proliferate was our Word of the Day on 03/11/2009. Hear the podcast!
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Examples of proliferate in a Sentence
rumors about the incident proliferated on the Internet
Recent Examples of proliferate from the Web
The Davis statue was erected at the behest of the United Daughters of the Confederacy at the height of the Jim Crow era, where segregation laws proliferated throughout the South.
But since then, researchers have realized that things are not that simple: Lifeless planets can have atmospheres full of oxygen, and life can proliferate without ever producing the gas.
Voice control is also proliferating in the same ambient style as Kinect offered.
Dental offices that offer affordable root canals and veneers to a mostly American clientele have proliferated.
Medical credentialing should be simplified, and the licensing boards should institute reciprocal (national) licensing for doctors to help telemedicine proliferate across state lines.
In recent years, vehicle attacks have proliferated widely, from the Middle East to Europe to the United States.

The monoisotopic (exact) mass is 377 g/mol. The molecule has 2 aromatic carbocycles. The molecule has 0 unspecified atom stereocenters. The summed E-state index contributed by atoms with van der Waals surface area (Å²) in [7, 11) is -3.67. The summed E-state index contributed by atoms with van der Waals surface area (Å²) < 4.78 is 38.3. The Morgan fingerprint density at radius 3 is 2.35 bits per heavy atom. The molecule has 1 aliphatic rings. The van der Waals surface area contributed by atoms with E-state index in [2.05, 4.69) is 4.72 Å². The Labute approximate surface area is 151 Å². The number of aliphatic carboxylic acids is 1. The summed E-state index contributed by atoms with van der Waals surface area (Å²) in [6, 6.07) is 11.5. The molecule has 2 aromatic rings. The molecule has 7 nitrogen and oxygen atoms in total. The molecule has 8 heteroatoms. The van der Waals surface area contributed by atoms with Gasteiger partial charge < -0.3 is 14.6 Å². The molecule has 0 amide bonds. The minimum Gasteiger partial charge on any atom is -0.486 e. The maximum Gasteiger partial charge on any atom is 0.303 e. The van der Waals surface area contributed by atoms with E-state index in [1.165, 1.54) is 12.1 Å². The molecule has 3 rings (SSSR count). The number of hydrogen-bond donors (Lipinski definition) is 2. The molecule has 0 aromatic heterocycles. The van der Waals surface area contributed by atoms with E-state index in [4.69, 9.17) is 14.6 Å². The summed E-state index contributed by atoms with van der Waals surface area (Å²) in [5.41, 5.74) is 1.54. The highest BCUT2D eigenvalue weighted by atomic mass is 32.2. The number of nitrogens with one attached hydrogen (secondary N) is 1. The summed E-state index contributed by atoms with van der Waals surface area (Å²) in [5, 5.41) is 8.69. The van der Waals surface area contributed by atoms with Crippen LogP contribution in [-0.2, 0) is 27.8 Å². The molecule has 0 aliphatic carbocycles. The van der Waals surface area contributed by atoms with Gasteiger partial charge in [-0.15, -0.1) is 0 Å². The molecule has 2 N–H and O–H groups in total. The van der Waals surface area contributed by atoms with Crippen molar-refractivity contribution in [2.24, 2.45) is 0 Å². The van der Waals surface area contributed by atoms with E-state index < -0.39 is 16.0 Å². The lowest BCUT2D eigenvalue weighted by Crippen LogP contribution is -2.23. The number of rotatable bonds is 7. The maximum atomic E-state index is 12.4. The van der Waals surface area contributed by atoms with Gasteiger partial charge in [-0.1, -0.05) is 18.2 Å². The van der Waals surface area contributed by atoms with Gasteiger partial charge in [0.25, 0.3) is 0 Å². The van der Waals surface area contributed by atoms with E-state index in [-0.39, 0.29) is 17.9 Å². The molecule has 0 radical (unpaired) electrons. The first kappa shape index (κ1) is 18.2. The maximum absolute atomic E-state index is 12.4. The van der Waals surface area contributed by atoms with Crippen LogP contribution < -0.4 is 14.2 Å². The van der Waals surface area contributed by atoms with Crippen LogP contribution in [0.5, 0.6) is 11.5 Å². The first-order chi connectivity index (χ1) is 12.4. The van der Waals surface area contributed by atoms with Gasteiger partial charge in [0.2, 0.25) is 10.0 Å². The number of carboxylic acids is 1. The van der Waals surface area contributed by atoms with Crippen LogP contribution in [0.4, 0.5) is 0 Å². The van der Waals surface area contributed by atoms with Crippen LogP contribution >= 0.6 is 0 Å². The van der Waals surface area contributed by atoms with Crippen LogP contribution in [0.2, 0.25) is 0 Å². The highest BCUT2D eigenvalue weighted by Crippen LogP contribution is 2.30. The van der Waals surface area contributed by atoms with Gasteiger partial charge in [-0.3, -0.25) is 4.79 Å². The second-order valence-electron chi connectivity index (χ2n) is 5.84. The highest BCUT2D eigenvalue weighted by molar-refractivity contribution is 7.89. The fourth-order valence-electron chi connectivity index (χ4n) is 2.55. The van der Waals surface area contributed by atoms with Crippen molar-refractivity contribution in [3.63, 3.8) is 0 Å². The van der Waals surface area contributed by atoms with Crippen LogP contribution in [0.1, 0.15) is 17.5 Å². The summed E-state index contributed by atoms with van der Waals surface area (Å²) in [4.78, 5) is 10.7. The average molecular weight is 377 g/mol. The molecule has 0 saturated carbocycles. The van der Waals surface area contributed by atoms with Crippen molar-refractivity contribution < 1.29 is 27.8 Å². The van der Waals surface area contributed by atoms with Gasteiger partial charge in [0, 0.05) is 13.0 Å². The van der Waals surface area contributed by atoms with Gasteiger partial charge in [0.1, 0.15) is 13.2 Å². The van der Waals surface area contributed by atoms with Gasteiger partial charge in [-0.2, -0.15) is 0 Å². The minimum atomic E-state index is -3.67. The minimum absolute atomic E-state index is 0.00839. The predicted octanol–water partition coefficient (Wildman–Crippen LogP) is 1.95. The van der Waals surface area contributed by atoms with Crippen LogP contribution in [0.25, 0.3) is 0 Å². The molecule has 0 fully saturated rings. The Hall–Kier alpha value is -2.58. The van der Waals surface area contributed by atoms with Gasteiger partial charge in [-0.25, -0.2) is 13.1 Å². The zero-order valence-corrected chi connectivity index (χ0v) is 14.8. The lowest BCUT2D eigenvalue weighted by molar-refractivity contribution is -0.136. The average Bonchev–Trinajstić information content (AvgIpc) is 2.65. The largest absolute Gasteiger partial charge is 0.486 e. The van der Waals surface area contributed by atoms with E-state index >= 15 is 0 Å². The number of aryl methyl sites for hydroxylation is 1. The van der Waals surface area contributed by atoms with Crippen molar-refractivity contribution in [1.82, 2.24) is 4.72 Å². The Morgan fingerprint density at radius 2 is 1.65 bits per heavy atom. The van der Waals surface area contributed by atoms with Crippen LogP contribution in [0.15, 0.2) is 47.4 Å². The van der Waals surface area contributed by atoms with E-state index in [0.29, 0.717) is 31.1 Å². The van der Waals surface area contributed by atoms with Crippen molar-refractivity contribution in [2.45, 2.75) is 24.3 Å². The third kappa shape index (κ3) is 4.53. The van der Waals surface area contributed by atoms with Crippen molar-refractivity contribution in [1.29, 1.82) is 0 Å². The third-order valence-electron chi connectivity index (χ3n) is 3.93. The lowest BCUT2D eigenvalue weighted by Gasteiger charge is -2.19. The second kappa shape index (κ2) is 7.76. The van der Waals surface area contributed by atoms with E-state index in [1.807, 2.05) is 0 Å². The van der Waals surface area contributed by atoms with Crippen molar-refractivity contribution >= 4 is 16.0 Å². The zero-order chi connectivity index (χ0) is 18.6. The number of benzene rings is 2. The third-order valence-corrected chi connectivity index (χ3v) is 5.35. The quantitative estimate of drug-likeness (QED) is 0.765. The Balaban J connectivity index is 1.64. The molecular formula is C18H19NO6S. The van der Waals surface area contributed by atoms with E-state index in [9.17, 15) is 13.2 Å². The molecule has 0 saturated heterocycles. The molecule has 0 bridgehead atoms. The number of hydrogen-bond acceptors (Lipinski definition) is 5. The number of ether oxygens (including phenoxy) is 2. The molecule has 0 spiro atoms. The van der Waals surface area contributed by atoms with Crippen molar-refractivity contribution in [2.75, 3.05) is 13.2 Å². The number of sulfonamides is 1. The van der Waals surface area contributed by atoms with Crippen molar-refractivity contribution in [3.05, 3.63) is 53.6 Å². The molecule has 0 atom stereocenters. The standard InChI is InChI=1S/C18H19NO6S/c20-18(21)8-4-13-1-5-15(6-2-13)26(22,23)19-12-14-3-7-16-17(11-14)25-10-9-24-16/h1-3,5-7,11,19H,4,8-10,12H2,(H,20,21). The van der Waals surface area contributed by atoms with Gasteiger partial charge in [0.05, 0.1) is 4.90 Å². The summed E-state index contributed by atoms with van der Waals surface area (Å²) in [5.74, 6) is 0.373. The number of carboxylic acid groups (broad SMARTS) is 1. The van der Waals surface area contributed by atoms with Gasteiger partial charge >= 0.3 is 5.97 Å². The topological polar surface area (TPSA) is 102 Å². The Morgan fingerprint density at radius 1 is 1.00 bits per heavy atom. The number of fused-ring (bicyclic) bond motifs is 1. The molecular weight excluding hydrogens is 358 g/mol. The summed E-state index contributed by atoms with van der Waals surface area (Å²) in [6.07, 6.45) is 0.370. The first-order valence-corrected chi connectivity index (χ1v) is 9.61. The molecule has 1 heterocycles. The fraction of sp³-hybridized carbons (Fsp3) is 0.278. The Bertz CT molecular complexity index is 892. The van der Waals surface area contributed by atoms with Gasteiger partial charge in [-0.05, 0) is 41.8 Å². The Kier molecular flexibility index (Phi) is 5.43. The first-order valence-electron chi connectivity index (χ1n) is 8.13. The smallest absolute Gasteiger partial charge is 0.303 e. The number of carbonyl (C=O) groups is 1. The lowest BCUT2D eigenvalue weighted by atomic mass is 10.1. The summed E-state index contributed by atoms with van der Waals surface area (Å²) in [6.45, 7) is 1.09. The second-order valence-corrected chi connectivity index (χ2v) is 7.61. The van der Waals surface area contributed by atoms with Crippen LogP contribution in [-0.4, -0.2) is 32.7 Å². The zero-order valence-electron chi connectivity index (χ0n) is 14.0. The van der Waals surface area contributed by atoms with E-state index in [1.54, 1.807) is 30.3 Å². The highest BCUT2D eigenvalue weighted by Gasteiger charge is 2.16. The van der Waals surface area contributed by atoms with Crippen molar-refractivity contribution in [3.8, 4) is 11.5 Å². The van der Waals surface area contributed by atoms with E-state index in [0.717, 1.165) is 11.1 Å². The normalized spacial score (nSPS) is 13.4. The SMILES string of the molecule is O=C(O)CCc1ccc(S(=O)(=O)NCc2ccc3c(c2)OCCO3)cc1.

Traffic jams have begun to clog the main roads, and cars are proliferating so fast that a multi-story parking garage, the city’s first, is taking shape on its southern edge.
Though the concept has proliferated throughout the country in the past few years, people in western and central Pennsylvania have been lucky enough to have Sheetz service stations for decades.
These example sentences are selected automatically from various online news sources to reflect current usage of the word 'proliferate.' Views expressed in the examples do not represent the opinion of Merriam-Webster or its editors. Send us feedback.
Did You Know?
Proliferate came about in 1873 as a back-formation of "proliferation." That means that "proliferation" came first (we borrowed it from French in the 1850s) and was later shortened to form the verb "proliferate." Ultimately these terms come from Latin. The French adjective prolifère ("reproducing freely") comes from the Latin noun proles and the Latin combining form "-fer." Proles means "offspring" or "descendants," and -fer means "bearing." Both of these Latin forms gave rise to numerous other English words. "Prolific" and "proletarian" ultimately come from "proles"; "aquifer" and words ending in "-ferous" have their roots in "-fer."
Origin and Etymology of proliferate
First Known Use: 1866See Words from the same year
Synonymsaccelerate, accumulate, appreciate, balloon, boom, build up, burgeon (also bourgeon), climb, enlarge, escalate, expand, gain, mount, multiply, mushroom, increase, rise, roll up, snowball, spread, swell, wax
Antonymscontract, decrease, diminish, dwindle, lessen, recede, wane
Related Wordsjump, rocket, skyrocket, surge; heighten, intensify, redouble; blow up, bulk, distend, inflate, puff (up); crescendo, crest, peak
PROLIFERATE Defined for English Language Learners
medical Definition of proliferate
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